Work hard, get a raise. That’s the plan, right?
But let’s say that you’ve been granted a 3% raise for the year. In all seriousness, bravo! But it’s not really a raise.
With prices inflating, inflating
Life is expensive. Would anyone disagree? News report abound these days with stories about how the drought will push food prices up this year. And people follow the price of gas like it’s their favorite sports team. (“Sports, weather, and gas prices after the break!“)
And all the while, most of us are working at a job, hoping for the promise of a raise. It is often the one major carrot in your job.
And I’m unfortunately here to tell you that you’re probably not getting one.
Apologies to the teachers
Public-sector employees don’t need to hear this; they know it in a literal sense. I have a number of friends and family members who are teachers, and in general they haven’t received a raise in years, with the exception of those who have a long-standing contract, but even then, it’s reasonably understood that they are going to have to fight to maintain that, and may likely lose.
But what about people in other fields? In the private sector, many companies are doing quite well (at least if their names don’t rhyme with Schmest Buy or Zarnes and Zoble) and so it still remains a reasonable assumption that raises will happen.
So why wouldn’t you be getting a raise when you’re getting a raise?
Inflation. And cost of living.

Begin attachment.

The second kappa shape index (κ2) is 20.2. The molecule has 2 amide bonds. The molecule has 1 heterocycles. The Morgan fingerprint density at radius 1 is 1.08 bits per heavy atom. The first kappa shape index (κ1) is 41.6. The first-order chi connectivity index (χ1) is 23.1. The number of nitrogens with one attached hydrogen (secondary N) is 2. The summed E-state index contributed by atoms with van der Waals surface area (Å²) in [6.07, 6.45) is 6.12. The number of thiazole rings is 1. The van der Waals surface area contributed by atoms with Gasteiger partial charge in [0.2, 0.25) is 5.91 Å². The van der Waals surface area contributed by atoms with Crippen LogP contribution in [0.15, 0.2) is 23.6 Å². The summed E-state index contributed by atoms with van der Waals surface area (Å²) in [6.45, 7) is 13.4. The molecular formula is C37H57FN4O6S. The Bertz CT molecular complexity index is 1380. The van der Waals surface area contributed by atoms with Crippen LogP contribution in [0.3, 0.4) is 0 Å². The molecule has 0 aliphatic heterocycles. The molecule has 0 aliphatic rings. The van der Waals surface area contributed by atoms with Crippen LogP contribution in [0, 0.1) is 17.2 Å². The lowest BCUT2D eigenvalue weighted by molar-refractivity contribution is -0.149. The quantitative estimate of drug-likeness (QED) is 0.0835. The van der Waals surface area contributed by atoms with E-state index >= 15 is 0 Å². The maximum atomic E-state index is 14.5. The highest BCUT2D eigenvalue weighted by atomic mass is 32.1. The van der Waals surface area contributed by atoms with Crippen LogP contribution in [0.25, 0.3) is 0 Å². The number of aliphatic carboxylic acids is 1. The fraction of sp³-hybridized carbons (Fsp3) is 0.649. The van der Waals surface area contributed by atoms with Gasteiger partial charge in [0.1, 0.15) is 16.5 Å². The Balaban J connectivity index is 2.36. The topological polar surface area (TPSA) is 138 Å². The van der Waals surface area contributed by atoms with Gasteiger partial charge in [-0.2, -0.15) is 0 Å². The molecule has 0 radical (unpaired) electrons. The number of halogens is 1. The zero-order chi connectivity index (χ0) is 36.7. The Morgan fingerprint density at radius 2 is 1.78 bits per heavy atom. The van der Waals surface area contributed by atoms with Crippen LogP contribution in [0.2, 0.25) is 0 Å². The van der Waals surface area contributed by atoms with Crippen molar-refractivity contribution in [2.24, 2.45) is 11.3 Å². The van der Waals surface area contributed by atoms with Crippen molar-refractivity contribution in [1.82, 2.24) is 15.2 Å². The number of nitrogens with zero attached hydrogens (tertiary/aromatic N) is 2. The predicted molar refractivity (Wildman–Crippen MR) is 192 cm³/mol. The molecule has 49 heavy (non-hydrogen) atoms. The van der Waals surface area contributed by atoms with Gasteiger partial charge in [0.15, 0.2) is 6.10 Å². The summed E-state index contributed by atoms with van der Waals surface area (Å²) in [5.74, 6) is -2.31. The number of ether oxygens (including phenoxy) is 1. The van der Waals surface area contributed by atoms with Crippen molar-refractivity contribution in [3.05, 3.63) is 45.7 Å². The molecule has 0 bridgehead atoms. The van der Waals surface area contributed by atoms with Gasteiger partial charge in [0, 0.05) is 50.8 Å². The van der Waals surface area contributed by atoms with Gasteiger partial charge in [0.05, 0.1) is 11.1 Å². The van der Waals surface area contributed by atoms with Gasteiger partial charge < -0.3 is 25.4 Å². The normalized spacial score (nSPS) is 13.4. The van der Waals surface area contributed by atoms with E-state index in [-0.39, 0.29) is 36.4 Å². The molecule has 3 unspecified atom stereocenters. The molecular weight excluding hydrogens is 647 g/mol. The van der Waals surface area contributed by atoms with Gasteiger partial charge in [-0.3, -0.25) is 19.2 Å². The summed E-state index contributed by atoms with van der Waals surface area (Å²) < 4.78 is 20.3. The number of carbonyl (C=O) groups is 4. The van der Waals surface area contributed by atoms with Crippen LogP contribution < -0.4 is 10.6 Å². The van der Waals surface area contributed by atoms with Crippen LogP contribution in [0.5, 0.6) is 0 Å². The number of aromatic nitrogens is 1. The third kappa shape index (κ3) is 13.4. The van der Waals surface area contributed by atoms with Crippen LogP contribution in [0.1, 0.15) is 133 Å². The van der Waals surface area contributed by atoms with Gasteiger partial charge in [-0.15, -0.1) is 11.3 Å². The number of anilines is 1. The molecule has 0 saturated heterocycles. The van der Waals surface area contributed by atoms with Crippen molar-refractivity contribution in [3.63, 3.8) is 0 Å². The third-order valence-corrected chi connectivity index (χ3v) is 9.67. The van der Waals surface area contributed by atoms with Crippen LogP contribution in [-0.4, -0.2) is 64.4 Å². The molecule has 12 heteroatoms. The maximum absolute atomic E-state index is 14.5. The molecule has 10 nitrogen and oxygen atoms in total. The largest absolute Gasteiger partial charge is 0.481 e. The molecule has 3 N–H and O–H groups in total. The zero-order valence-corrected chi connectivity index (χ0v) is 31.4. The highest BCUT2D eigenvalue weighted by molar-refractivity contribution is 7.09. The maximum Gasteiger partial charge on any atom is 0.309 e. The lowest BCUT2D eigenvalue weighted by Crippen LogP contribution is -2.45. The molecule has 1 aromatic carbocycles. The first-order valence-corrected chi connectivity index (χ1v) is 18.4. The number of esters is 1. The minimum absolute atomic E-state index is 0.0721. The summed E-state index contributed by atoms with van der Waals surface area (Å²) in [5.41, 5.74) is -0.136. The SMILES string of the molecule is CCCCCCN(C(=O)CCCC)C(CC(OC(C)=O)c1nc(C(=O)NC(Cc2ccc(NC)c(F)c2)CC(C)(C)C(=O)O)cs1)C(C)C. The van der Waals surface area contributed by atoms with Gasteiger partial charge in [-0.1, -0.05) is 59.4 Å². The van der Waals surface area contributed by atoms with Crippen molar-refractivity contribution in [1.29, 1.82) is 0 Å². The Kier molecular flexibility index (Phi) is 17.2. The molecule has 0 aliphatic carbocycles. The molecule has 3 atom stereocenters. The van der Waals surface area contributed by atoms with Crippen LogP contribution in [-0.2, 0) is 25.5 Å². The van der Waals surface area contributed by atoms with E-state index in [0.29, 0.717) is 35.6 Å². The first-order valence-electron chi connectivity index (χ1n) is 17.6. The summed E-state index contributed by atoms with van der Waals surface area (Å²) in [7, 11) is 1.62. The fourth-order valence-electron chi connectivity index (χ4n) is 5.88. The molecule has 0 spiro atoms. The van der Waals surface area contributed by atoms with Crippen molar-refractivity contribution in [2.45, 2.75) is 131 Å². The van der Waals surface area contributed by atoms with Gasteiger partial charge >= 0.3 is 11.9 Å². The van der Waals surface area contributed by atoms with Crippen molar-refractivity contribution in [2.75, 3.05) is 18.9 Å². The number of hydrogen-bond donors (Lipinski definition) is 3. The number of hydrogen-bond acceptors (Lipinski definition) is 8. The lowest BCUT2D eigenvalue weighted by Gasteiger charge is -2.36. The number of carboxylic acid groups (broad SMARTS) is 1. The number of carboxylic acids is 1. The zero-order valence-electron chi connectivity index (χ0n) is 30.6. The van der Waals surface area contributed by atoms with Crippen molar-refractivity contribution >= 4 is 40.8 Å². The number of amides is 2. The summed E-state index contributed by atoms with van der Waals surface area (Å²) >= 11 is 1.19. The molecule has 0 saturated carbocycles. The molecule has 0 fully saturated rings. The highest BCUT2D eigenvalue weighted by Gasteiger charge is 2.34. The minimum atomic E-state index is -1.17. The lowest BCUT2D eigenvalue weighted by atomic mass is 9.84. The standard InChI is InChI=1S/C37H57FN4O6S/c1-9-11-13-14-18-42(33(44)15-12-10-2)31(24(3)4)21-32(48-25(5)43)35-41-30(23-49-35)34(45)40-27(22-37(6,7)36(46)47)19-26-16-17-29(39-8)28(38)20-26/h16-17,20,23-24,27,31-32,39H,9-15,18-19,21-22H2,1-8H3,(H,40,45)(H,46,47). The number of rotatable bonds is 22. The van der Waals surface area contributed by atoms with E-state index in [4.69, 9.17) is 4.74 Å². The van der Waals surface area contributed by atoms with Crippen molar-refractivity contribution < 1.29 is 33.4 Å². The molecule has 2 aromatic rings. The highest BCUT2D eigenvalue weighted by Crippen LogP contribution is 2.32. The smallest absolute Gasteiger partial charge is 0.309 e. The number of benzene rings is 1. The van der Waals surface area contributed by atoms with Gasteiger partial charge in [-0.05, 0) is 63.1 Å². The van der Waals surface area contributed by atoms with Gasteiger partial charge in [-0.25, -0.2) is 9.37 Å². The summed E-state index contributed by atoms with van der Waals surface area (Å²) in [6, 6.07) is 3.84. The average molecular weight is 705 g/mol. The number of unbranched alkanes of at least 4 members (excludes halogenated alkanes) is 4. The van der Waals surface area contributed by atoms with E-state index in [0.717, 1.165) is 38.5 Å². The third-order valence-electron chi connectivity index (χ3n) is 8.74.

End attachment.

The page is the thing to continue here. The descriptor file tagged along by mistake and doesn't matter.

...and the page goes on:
Economics for tennis majors
I’m certainly no economist, but it’s not hard to see that things tend to get more expensive each year. And very smart people are able to calculate by just how much. In the US, one figure that it used is called the Consumer Price Index. Now, this is not a fixed figure, and will vary based on things like how well the economy is doing.
This site aggregates inflation rate data based on the CPI:
So it looks like the current inflation rate right now is about 2%. So this means that a 3% raise actually turns into just 1%.
But at least it’s something, right? Well, yes and no. Look at other years and notice the average values. In 2011, we were trending toward 4%. (In 2008-09, the inflation rate was negative, but our economy was performing like something out of a dystopian horror movie, so perhaps that’s a special case.)
But these values don’t always tell the whole story, and specific sectors can be higher or lower. Take tuition for higher education. According to Bloomberg:
“[T]uition expenses have increased 538 percent in the 28-year period, compared with a 286 percent jump in medical costs and a 121 percent gain in the consumer price index.”
Yikes. That’s more than a 6% annual increase. (And even that seems a bit low; some use 8% as the figure.)
Running in place
My point is, chances are, if you get a raise, it will just barely be enough to keep up with inflation, and therefore you will be making about the same as before.
I don’t mean to make you despondent. If you are currently working for a raise, you certainly shouldn’t stop! (A raise is better than no raise, regardless of the inflation rate.) But let’s be realistic about a job that pays 3% extra a year: you’re doing nothing more than treading water. If you want to improve your financial position, you’ll need something else other than your yearly raise.
Are you beating inflation in your job or work? How are you doing it?
As usual, I apologize for my US bias. Feel free to write in with your experiences below!
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